By Anne Roiphe
Anne Roiphe was once no longer rather seventy years outdated while her husband of approximately 40 years all of sudden kicked the bucket. however it used to be now not until eventually her daughters put a private advert in a literary magazine that Roiphe started to contemplate the formerly unimagined chance of a brand new guy. Eloquent and astute, relocating among heartbreaking stories of her marriage and the urgent wishes of a brand new day by day regimen, Epilogue takes us on her trip into the unknown international of lifestyles after love.
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Additional info for Epilogue: A Memoir
I have thought about it. The window, pills, the ocean, the gas stove—I hold the idea in my mind, saving it for the right moment the way one might a good champagne, a piece of jewelry reserved for such a special occasion that it hasn’t yet arrived. Not right now. My children would grieve. I would not want to cause them pain. They should not have to lose two parents within a short time span. Aged orphans they will one day be but they should have time to get used to the idea. I am loathe to leave the story before its end, although I suppose I will in time, just not now.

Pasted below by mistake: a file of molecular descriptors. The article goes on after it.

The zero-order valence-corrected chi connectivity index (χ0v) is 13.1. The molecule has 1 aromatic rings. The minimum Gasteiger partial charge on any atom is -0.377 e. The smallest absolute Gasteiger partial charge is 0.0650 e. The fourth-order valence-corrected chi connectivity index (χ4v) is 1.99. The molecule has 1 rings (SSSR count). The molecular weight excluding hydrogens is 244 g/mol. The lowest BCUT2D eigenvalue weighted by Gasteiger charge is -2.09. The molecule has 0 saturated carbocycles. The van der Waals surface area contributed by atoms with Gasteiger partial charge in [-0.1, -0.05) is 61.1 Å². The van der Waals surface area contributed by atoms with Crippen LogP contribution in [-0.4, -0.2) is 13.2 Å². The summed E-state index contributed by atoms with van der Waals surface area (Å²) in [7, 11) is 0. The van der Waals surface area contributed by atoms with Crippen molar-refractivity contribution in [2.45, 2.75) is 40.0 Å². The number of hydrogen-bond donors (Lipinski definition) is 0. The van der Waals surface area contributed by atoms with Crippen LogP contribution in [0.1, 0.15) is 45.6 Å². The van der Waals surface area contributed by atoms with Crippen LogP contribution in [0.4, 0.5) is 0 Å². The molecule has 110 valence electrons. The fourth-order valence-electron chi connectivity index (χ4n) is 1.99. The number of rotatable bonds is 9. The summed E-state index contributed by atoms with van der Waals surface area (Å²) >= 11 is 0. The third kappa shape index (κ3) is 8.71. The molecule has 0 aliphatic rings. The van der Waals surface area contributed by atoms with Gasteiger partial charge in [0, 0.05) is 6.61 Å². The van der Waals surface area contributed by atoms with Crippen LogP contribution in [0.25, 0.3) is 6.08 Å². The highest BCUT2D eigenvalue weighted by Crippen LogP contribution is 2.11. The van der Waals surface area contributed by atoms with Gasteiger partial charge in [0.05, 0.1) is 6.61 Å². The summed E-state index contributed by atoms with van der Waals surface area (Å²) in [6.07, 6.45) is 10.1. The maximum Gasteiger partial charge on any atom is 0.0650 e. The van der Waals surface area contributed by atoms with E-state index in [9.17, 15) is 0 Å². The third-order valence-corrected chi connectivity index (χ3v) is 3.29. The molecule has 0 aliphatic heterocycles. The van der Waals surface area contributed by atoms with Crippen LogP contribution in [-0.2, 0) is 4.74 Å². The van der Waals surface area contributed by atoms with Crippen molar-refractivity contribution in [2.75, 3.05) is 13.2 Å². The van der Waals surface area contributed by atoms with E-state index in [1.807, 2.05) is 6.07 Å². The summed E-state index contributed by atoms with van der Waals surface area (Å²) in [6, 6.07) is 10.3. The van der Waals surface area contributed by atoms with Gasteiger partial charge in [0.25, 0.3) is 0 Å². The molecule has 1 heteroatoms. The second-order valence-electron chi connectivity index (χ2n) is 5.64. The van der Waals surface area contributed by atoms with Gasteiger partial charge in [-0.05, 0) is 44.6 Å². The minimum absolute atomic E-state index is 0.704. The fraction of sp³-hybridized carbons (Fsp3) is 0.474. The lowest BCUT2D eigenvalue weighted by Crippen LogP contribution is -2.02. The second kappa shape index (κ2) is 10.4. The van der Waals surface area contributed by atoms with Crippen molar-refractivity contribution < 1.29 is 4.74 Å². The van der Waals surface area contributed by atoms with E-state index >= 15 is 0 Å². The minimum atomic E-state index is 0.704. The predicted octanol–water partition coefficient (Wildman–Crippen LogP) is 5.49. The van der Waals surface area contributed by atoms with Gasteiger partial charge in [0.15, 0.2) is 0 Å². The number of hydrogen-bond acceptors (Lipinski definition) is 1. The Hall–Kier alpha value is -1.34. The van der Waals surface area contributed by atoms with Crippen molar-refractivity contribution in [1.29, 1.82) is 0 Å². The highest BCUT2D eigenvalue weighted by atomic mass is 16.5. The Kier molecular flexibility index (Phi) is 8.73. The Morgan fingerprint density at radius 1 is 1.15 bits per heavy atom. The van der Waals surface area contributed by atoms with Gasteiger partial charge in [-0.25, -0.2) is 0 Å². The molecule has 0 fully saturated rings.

I stand there. I attempt to count the circles but I lose track. The tree may have been here before there were subways, before there were apartment buildings on Riverside Drive, maybe it was here when Henry Hudson sailed up the winding river not knowing where he was going or if he would return. How many wars ago did it root itself in the ground, how many babies in carriages rolled past it not noticing its height, its breadth, its breathing out oxygen into our air? It was gone in an instant. Fort, da, what made it heave up onto the sidewalk at just that moment?
I walk around and go down another street. That afternoon I walk to the corner. The street is cleared. No police, no fire trucks. I walk down the block toward Broadway and I see it, a huge chunk of sidewalk has heaved up and cracked down the center. The tree has been sawed off and all that remains is a circle of raw wood surrounded by a mound of dirt. I look at the rings in the wide stump. Its thick roots must have gone deep into the dirt and back underneath the brownstone buildings behind it. I stand there.